David Holmgren’s House Tour

It’s the biggest hectare I have ever seen!

David Holmgren describes his passive solar house design
David Holmgren describes his passive solar house design

David Holmgren’s farm “Melliodora” is located in Daylesford, VIC. It covers mere 2.5 acres, yet it took us 5 hours (!) to briefly discuss its design and features. David’s house is open for tours once a month, and is well worth it. The tour can be booked on his website, come and see for yourself, if you like. Or check out some photos and facts below :)

Five most memorable David Holmgren quotes:

  1. “Orchard should pay the rates on the house.”
  2. “People that eat from the land adapt deficiencies of that land.”
  3. “Plants are either spiky OR poisonouse, but rarely both.” This was said about Gorse, which is a ‘noxious weed’ in Victoria, but is actually edible to goats.
  4. “Corporations are immune to moral influences.”
  5. “Passive solar – active humans.” In a passive solar house, when temperatures outside are higher than inside, active humans need to go around and open every vent possible. And vice versa.

Other memorable facts:

  • David’s mud-brick house is 25 years old
  • The cost to build the house (25 years ago) was roughly $80K
  • David and his family burn about 5 to 7 tons of wood each year, which covers all the cooking, hot water, heating and food-preservation fires
  • The main source of heat in a passive solar house is the greenhouse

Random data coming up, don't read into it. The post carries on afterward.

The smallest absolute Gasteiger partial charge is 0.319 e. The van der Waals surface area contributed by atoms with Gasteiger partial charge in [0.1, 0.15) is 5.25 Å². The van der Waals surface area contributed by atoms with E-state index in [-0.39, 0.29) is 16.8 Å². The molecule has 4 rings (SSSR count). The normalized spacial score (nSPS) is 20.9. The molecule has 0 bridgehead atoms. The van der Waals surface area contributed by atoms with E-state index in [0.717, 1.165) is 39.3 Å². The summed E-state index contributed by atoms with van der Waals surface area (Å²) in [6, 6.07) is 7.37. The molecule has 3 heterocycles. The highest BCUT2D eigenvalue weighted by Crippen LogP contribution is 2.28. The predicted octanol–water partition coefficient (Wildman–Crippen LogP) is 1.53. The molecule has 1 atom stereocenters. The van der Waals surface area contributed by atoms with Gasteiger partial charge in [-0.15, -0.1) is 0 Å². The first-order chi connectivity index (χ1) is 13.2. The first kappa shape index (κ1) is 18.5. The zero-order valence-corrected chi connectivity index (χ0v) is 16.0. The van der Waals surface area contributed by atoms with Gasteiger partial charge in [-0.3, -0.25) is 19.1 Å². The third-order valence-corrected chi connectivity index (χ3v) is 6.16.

• Mud bricks coated with linseed oil are highly water resistant
  • On compost: what goes into the compost pile determines the type of plants that will grow out of it. Woody compost makes woody plants. Soft compost materials rot into soft plants food.

4 thoughts on “David Holmgren’s House Tour”

  1. I loved the grapes too. I saved some seeds, but not sure they will grow into the same variety, ha. Hey, you could probably ask David for a cutting!

  2. I was on this tour with you on the weekend, but only did the garden tour in the afternoon.

    I found his comments about excessive potassium in our ancient soils and their influence on overly woody annuals a great insight, as well as the notes you’ve listed above. Those grapes were A-MAZ-ING. Literally the most complex flavour of any grape I’ve had. Definitely planting some as soon as I source the same variety.

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